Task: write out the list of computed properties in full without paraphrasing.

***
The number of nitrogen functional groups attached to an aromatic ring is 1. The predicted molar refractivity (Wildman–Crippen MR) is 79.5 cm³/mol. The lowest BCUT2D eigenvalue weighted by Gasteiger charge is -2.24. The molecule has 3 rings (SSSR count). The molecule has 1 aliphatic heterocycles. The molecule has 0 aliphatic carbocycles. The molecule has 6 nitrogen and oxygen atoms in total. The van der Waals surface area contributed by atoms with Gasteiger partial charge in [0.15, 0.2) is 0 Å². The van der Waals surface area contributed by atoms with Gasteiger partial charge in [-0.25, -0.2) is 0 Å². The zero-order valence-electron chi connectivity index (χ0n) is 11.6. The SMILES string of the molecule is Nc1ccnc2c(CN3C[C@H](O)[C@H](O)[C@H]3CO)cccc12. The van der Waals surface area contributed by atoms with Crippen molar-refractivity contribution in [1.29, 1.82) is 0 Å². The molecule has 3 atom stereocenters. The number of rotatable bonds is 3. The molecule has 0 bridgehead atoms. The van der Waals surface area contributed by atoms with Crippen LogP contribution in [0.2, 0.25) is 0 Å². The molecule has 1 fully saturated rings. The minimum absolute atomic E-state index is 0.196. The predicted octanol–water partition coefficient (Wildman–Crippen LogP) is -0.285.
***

The number of nitrogen functional groups attached to an aromatic ring is 1. The predicted molar refractivity (Wildman–Crippen MR) is 79.5 cm³/mol. The lowest BCUT2D eigenvalue weighted by Gasteiger charge is -2.24. The molecule has 3 rings (SSSR count). The molecule has 1 aliphatic heterocycles. The molecule has 0 aliphatic carbocycles. The molecule has 6 nitrogen and oxygen atoms in total. The van der Waals surface area contributed by atoms with Gasteiger partial charge in [0.15, 0.2) is 0 Å². The van der Waals surface area contributed by atoms with Gasteiger partial charge in [-0.25, -0.2) is 0 Å². The zero-order valence-electron chi connectivity index (χ0n) is 11.6. The SMILES string of the molecule is Nc1ccnc2c(CN3C[C@H](O)[C@H](O)[C@H]3CO)cccc12. The van der Waals surface area contributed by atoms with Crippen molar-refractivity contribution in [1.29, 1.82) is 0 Å². The molecule has 3 atom stereocenters. The number of rotatable bonds is 3. The molecule has 0 bridgehead atoms. The van der Waals surface area contributed by atoms with Crippen LogP contribution in [0.2, 0.25) is 0 Å². The molecule has 1 fully saturated rings. The minimum absolute atomic E-state index is 0.196. The predicted octanol–water partition coefficient (Wildman–Crippen LogP) is -0.285.